Top 5 stories of the week in NW Philly

Here’s a look at what you may have missed this week:

1. From a ragged E. Germantown field, a high-school football team reaches for greatness

You’re right. Philadelphia high-school football is still not the fan-favorite in a city where basketball rivalries still run deep. A Northwest Philadelphia team, though, may be changing that attitude as they charge towards a state title. Check out Brian Hickey’s story on Imhotep Institute Charter High School’s squad to learn more.

2. State Rep.-elect Kinsey: ‘People are depending on me to uplift the community’

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In less than a month, Stephen Kinsey will lead the state’s 201st Legislative District, which covers parts of Germantown and Mt. Airy. It’s a position he’s contemplated since graduating college and one he worked towards as Rep. John Myers’ chief of staff. NewsWorks caught up with Kinsey for a pre-inauguration interview to discuss his vision for his first term in public office. Check out Aaron Moselle’s story for more details.

3. It’s about time; iconic East Falls clock tower repaired after months of motionless hands

Sometimes, complaining can be a good thing. In early September, NewsWorks editor Brian Hickey opined about Thomas Mifflin Elementary’s broken clock tower. The East Falls resident used the massive time piece to expertly cook barbeque in the summer. Recently, the clock’s hands high above Conrad Street became useful once more. Check out Matthew Grady’s story to learn more.

4. Court procedure questions give Bunting House a temporary reprieve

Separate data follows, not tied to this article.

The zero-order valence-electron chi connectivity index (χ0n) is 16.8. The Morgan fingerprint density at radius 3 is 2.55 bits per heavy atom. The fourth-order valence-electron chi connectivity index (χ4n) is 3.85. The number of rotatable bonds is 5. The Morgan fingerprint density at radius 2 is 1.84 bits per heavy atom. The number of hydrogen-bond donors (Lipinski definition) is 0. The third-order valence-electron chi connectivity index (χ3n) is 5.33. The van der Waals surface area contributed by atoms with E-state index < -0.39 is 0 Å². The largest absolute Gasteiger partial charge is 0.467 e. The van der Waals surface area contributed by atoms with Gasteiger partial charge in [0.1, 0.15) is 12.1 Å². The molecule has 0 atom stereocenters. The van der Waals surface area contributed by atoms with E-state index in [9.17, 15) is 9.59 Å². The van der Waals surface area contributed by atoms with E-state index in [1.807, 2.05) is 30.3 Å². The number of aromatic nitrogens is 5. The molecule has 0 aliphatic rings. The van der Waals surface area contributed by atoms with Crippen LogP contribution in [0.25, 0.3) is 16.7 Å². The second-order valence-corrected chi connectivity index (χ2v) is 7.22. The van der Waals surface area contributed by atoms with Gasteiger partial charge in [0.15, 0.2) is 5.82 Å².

The historic property in Roxborough has been put in front of and saved from the wrecking ball too many times to count. A developer is interested in knocking the Ridge Avenue building down to make way for a new development. A group of community members would rather see the structure stand and be filled with a tenant. Check out Amy Z. Quinn’s story to learn more about this week’s court decision.

5. Mt. Airy neighbors pledge to help Houston’s playground stay open

A decade ago, near neighbors of Houston Elementary struck a deal with the Philadelphia School District. Under a contract, the community would pay for and handle the playground’s upkeep. In exchange, the playground would be open to the public throughout the year, including weekends and holidays. Recently, the playground hasn’t been receiving much TLC and the school district doesn’t have the funds to assume the responsibility. Check out Lane Blackmer’s story to learn more.

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